As you might guess, I have been doing some research about retirement. I came across a couple of resources featuring the thoughts of author and educator Parker Palmer (who also has written some helpful essays on aging in a book, On the Brink of Everything). He talks of retirement as a “little death.” Often a sense of identity, purpose, routine and community appear to be lost in retirement. But our lives contain other little deaths- the loss of relationship, the loss of a dream, stinging criticism, job transition, and betrayal are among those I can name from my own experience. Palmer says that the key is to fully embrace the deaths as opposed to denying or avoiding them. He recommends adopting the motto, “if you can’t get out of it, get into it.” He also uses the metaphor of winter as well to talk about loss, citing the advice often given to newcomers about dealing with the harsh winters in the Midwest- “The winters will drive you crazy until you learn to go out in them.” When the winter of loss hits our lives, we head into them seeking to learn the lessons they have to teach us and the opportunities they present to us.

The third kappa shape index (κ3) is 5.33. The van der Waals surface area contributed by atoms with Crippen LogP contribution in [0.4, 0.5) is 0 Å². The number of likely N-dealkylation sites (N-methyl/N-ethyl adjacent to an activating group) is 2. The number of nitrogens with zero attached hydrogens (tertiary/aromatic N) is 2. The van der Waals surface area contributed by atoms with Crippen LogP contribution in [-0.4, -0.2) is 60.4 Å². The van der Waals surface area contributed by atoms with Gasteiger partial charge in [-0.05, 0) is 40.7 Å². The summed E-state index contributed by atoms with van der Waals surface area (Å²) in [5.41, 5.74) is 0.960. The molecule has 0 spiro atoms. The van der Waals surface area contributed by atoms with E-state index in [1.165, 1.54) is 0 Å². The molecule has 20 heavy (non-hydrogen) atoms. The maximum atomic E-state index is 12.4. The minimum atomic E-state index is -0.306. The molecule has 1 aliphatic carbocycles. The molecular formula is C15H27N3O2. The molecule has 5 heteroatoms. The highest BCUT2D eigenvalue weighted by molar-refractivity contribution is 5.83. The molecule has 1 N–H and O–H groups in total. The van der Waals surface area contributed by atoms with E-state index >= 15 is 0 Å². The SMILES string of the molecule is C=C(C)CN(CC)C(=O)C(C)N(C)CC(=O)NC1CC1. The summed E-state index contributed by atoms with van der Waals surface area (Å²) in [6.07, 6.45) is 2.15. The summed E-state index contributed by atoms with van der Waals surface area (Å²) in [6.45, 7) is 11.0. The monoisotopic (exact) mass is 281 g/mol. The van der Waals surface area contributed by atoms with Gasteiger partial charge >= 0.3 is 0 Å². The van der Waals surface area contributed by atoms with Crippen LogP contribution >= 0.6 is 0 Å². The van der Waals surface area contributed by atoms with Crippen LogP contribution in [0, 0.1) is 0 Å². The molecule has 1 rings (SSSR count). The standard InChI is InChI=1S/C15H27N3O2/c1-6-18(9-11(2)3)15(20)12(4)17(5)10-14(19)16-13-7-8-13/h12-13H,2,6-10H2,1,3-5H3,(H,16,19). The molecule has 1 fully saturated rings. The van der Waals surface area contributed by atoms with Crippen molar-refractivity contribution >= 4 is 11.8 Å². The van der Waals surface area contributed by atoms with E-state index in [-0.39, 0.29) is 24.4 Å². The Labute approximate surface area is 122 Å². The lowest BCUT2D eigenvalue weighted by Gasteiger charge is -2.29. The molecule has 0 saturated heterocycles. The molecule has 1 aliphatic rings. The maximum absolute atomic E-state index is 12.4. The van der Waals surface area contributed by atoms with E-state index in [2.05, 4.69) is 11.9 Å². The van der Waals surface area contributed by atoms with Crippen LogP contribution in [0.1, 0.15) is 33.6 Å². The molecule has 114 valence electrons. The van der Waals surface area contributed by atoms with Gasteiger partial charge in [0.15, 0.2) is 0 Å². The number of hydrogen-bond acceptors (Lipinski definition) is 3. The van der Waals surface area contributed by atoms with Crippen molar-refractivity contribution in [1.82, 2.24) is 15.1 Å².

I noted two of the advantages he saw in embracing our “little deaths.” First, he says that rather than breaking our heart apart, facing loss makes our heart more supple so that our hearts break open with compassion for others. Secondly, if we face our little deaths fully, we will be better able to face our own death when the time comes. It appears that retirement, health issues and other transitions may yield surprising blessings to those of us who face them openly and fully.